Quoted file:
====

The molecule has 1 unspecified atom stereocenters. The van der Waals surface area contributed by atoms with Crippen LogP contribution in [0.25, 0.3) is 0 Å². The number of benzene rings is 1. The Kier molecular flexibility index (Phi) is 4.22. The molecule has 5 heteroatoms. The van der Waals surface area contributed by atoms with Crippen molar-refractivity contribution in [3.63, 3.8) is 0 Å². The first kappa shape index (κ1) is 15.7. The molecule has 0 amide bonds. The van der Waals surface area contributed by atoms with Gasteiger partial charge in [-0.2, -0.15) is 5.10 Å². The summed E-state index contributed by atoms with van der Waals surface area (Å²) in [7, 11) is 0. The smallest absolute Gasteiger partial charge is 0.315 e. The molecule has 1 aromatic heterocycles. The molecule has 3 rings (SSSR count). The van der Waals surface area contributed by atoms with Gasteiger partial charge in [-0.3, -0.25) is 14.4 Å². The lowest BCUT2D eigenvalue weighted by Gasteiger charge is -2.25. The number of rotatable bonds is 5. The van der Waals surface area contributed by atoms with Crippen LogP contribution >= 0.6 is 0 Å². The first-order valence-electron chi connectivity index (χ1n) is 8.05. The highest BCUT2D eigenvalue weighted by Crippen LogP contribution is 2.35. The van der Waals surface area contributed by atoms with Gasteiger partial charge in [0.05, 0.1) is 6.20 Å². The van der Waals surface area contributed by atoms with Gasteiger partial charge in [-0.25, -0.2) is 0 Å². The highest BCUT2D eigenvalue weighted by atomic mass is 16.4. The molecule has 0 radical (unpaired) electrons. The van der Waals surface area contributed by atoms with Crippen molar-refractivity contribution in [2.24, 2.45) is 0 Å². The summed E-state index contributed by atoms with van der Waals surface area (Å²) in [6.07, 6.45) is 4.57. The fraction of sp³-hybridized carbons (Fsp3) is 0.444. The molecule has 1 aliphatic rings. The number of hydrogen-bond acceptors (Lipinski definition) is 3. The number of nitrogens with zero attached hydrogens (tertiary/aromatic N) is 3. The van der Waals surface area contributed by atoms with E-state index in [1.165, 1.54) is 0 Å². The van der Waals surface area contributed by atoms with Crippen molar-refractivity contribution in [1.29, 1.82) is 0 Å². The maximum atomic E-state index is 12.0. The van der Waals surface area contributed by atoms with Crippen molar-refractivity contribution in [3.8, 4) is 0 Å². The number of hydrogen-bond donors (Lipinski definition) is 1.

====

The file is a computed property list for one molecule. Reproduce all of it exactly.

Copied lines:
The molecule has 1 unspecified atom stereocenters. The van der Waals surface area contributed by atoms with Crippen LogP contribution in [0.25, 0.3) is 0 Å². The number of benzene rings is 1. The Kier molecular flexibility index (Phi) is 4.22. The molecule has 5 heteroatoms. The van der Waals surface area contributed by atoms with Crippen molar-refractivity contribution in [3.63, 3.8) is 0 Å². The first kappa shape index (κ1) is 15.7. The molecule has 0 amide bonds. The van der Waals surface area contributed by atoms with Gasteiger partial charge in [-0.2, -0.15) is 5.10 Å². The summed E-state index contributed by atoms with van der Waals surface area (Å²) in [7, 11) is 0. The smallest absolute Gasteiger partial charge is 0.315 e. The molecule has 1 aromatic heterocycles. The molecule has 3 rings (SSSR count). The van der Waals surface area contributed by atoms with Gasteiger partial charge in [-0.3, -0.25) is 14.4 Å². The lowest BCUT2D eigenvalue weighted by Gasteiger charge is -2.25. The number of rotatable bonds is 5. The van der Waals surface area contributed by atoms with Crippen LogP contribution >= 0.6 is 0 Å². The first-order valence-electron chi connectivity index (χ1n) is 8.05. The highest BCUT2D eigenvalue weighted by Crippen LogP contribution is 2.35. The van der Waals surface area contributed by atoms with Gasteiger partial charge in [0.05, 0.1) is 6.20 Å². The van der Waals surface area contributed by atoms with Gasteiger partial charge in [-0.25, -0.2) is 0 Å². The highest BCUT2D eigenvalue weighted by atomic mass is 16.4. The molecule has 0 radical (unpaired) electrons. The van der Waals surface area contributed by atoms with Crippen molar-refractivity contribution in [2.24, 2.45) is 0 Å². The summed E-state index contributed by atoms with van der Waals surface area (Å²) in [6.07, 6.45) is 4.57. The fraction of sp³-hybridized carbons (Fsp3) is 0.444. The molecule has 1 aliphatic rings. The number of hydrogen-bond acceptors (Lipinski definition) is 3. The number of nitrogens with zero attached hydrogens (tertiary/aromatic N) is 3. The van der Waals surface area contributed by atoms with E-state index in [1.165, 1.54) is 0 Å². The van der Waals surface area contributed by atoms with Crippen molar-refractivity contribution in [1.29, 1.82) is 0 Å². The maximum atomic E-state index is 12.0. The van der Waals surface area contributed by atoms with Crippen molar-refractivity contribution in [3.8, 4) is 0 Å². The number of hydrogen-bond donors (Lipinski definition) is 1.